Film review: THE HUNGER GAMES: MOCKINGJAY PART 1, from Built For Speed
The Hunger Games: Mocking Jay Part 1 suffers the Harry Potter and the Deathly Hallows curse where, in a final cash grab, the last instalment of a film franchise is split in two making the first half a mostly dull prelude to the actual finale. That’s not to say Mocking Jay Part 1 doesn’t have its attractions. Director Francis Lawrence still manages to draw from Suzanne Collins’ novel an unsettling picture of a totalitarian regime that manipulates its oppressed subjects with Orwellian language and propaganda all of which have disturbing echoes in contemporary politics and media. These potent political insights are, however, thinly scattered throughout a bland sci fi adventure story that, especially in its first half, is disappointingly listless.
Mocking Jay Part 1 sees heroine Katniss Everdeen (Jennifer Lawrence) hiding out with the rebel alliance in their bunker beneath District 13 after she literally brought the house down with a well-placed arrow in the last Hunger Games film. Katniss’ defiance of the ruling order in the dystopian world of Panem has inspired an uprising in the districts which rebel President Coin (Julianne Moore) and former game maker Plutarch Heavensbee (the sadly departed Phillip Seymour Hoffman) are trying to turn into a mass rebellion. Ill-equipped militarily, the rebels hope to sway the masses with propaganda featuring Katniss as their warrior poster girl or Mocking Jay. Desperate to quash the rebellion, Panem’s sinister ruler President Snow (Donald Sutherland) instigates a brutal bombing assault on the rebels along with his own propaganda campaign in which Katniss’ captured lover Peeta Mellark (Josh Hutcherson) is forced to appear in nationwide broadcasts beseeching the rebels to surrender. Aided by friends Gale Hawthorne (Liam Hemsworth) and the amusingly sozzled Haymitch Abernathy (Woody Harrelson) Katniss tries to negotiate her unsettling new role as a propaganda weapon and her lingering feelings for Peeta.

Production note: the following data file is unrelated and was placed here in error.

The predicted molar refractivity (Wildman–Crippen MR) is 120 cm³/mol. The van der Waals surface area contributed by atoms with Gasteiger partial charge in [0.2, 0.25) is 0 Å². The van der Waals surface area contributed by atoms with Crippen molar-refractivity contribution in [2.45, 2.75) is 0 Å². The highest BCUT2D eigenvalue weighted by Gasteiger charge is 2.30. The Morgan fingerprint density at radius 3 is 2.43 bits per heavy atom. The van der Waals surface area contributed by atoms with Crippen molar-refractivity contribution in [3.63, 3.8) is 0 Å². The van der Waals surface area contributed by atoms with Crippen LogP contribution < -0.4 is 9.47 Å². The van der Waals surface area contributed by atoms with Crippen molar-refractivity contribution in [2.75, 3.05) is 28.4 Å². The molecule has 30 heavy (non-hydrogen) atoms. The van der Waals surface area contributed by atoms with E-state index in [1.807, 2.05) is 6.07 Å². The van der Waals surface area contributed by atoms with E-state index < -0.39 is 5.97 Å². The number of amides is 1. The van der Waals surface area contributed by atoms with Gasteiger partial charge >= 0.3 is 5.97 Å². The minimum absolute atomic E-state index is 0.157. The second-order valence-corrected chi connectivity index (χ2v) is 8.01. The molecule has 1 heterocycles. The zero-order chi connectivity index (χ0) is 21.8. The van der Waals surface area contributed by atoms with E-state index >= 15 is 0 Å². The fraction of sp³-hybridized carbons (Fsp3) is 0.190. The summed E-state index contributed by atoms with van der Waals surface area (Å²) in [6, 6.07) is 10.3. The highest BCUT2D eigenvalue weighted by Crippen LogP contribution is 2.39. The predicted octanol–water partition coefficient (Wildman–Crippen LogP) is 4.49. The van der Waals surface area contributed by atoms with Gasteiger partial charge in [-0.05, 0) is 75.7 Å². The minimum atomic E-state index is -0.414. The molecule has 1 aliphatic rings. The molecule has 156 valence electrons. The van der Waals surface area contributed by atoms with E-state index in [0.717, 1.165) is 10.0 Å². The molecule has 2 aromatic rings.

The first half if this film unspools at a snooze worthy pace with very little happening apart from dull dialogue and most of the characters looking alternately confused and distressed. Jennifer Lawrence does her best with the material at hand, though and is still magnetic screen presence investing the feisty yet vulnerable Katniss with earnestness and empathy. The two young male leads Hemsworth and Hutcherson are as bland as they were in the previous Hunger Games films although in one impressively shocking scene, Hutcherson offers a tantalising glimpse of what he might offer in Mocking Jay Part 2. Phillip Seymour Hoffman gives the smirking Heavensbee a wonderfully duplicitous quality making his final role a memorable one.
The latter part of the film offers more action and some impressive spectacle as the empire launches a bombing attack on district 13 and the rebels retaliate in kind. There’s also a tense sequence in which the rebels attempt a rescue mission in the Capital. This sequence looks and feels different to the rest of the film and one can only imagine how much better the film would have been if the entire movie been as inspired as this segment.
Mocking Jay Part 2 will no doubt offer greater thrills and resolutions to issues alluded to in this film but by itself Mocking Jay Part 1 won’t convert too many non-Hunger Games devotees to part with the cash for that last instalment.
Nick’s rating: **1/2.
Genre: Science Fiction/ action.
Director(s): Francis Lawrence.
Release date: 20th Nov 2014.
Running time: 123 mins.
Reviewer: Nick Gardener can be heard on “Built For Speed” every Friday night from 8-10pm right here on 88.3 Southern FM. Nick can also be heard on “The Good, The Bad, The Ugly Film Show” podcast. http://subcultureentertainment.com/2014/02/the-good-the-bad-the-ugly-film-show